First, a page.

In its first completed rollback of a previously issued regulation in the Trump administration*, the Occupational Safety and Health Administration today announced its final recordkeeping regulation that eliminates the requirement that certain employers send in to OSHA detailed information about injuries and illnesses that employers already collect.Â The Office of Information and Regulatory Affairs announced that it had rushed to clear the rule last week. The full 104 page text of the new rule and the preamble can be found here.
The main excuse OSHA uses for the rollback is â€śto protect worker privacy.â€ť Ignoring the fact that employers were not required to send any confidential information to OSHA in the first place, the agencyâ€™sÂ press release argues that
By preventing routine government collection of information that may be quite sensitive, including descriptions of workersâ€™ injuries and body parts affected, OSHA is avoiding the risk that such information might be publicly disclosed under the Freedom of Information Act (FOIA). This rule will better protect personally identifiable information or data that could be re-identified with a particular worker by removing the requirement for covered employers to submit their information from Forms 300 and 301.
The new rule does not affect the current requirement that employer send in to OSHA the summary of injuries and illnesses (OSHA Form 300A), although the agency makes clear that they do not intend to release the summary information to the public for at least 4 years because they allege that the data is not subject to the Freedom of Information Act which would normally require public disclosure. OSHAâ€™s reason is that â€śdisclosure of 300A data through FOIA may jeopardize OSHAâ€™s enforcement efforts by enabling employers to identify industry trends and anticipate the inspection of theirÂ particular workplaces.â€ť [emphasis added]
This is simply the business communityâ€™s attempt to ensure that the public have as little information as possible about injuries and illnesses â€” and why they happen â€” in American workplaces.
Regulatory experts have a highly technical term for such explanations: â€ślame.â€ť
First, an employerâ€™s ability to anticipate an inspection is actually a good thing because it may encourage the employer to fix unsafe conditions. Second, in previous enforcement programs using similar data, OSHA actually warns high risk employers that they are on a focused inspection list, and encourages them to use OSHAâ€™s compliance assistance resources to eliminate unsafe conditions before they are inspected.Â In other words, public disclosure of such information is actually a feature of this program, not a bug.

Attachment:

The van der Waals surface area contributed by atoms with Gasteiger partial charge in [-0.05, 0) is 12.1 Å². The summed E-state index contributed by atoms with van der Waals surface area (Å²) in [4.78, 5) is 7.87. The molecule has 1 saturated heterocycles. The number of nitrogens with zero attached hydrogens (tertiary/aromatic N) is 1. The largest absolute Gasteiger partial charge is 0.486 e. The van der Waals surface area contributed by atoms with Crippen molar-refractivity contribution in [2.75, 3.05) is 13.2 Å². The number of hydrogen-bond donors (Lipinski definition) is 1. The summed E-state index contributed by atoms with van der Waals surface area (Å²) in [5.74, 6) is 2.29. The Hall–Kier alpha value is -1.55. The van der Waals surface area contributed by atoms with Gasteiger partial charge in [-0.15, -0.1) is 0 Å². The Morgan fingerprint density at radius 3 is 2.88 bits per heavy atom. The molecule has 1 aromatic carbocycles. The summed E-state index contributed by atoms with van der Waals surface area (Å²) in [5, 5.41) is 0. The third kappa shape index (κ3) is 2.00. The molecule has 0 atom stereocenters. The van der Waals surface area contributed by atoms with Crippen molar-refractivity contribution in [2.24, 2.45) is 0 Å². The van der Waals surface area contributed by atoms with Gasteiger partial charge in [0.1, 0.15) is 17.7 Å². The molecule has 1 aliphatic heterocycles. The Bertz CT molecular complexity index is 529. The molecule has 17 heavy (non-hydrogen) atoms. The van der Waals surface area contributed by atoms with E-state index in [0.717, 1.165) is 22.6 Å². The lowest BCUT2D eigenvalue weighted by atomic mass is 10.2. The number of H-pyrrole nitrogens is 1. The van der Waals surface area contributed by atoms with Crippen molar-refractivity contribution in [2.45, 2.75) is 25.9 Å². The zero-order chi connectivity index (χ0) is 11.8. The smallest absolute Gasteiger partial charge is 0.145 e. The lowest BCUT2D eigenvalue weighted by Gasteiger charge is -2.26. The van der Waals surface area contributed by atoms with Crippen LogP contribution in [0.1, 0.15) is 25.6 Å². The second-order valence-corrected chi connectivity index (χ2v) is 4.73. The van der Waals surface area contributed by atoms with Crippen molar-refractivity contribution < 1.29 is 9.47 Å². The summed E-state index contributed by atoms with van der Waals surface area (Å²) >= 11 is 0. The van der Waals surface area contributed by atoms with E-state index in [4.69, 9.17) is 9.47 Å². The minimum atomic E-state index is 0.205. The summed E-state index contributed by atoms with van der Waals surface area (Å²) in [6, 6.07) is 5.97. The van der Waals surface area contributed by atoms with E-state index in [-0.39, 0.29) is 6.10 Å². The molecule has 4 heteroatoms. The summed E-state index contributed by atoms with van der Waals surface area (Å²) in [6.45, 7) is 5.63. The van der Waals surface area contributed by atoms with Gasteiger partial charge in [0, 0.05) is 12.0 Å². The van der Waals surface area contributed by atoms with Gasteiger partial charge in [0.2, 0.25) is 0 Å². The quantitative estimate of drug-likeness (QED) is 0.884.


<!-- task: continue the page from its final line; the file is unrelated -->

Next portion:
When this regulation was initially issued under the Obama administration, OSHA intended not just to make the information available to interested parties, but to post it on the agencyâ€™s website so that potential workers would be able to judge the relative safety of their employers, and employers could use the information to benchmark their safety record against similar employers.
OSHA received 1880 comments on the rollback proposal which was rushed through OSHA and OIRA to ensure its completion before a possibly unfavorable court decision.
Will the Roll-back Regulation Stand Up in Court?
Corks are undoubtedly popping at the Chamber of Commerce this morning, although they wanted OSHA to repeal the entire regulation, including collection of the 300A summary and the language prohibiting employers from retaliating against workers for reporting injuries and illnesses.
Their celebration may be short lived, however. Just as night follows day, lawsuits will follow this announcement.Â And statistically, a lawsuit is likely to be successful in this administration. The New York Times today published an article today detailing how the Trump administration has chronically ignored the Administrative Procedure Act which governs agency rulemaking. The article notes that:
An analysisÂ by theÂ Institute for Policy IntegrityÂ at New York University School of Law shows that more than 90 percent of court challenges to major Trump deregulatory actions have been successful so far. By the instituteâ€™s count, 30 big rules have been challenged, and the courts have found for the litigants 28 timesâ€¦In a typical administration, the government wins on such challenges around 70 percent of the time, said Richard Revesz, a law professor at N.Y.U. who specializes in environmental law. â€śThis is truly aberrational,â€ť he said.
Information is Power
The reasoning used by OSHA seems similar to the weak reasoning used in the agencyâ€™s proposal. (You can read my analysis of the proposal here.)
But in short, what we have here is the business communityâ€™s continuing effort to ensure that the public has as little information as possible about workplace injuries and illnesses â€” and why they happen â€” in American workplaces.Â Information is power. And the more power that the Trump administration and its business supporters can keep from workers and the public, the better.
This blog was originally published at Confined Space on January 24, 2019. Reprinted with permission.Â
About the Author: Jordan BarabÂ wasÂ Deputy Assistant Secretary of Labor at OSHA from 2009 to 2017, and spent 16 years running the safety and health program at the American Federation of State, County and Municipal Employees (AFSCME).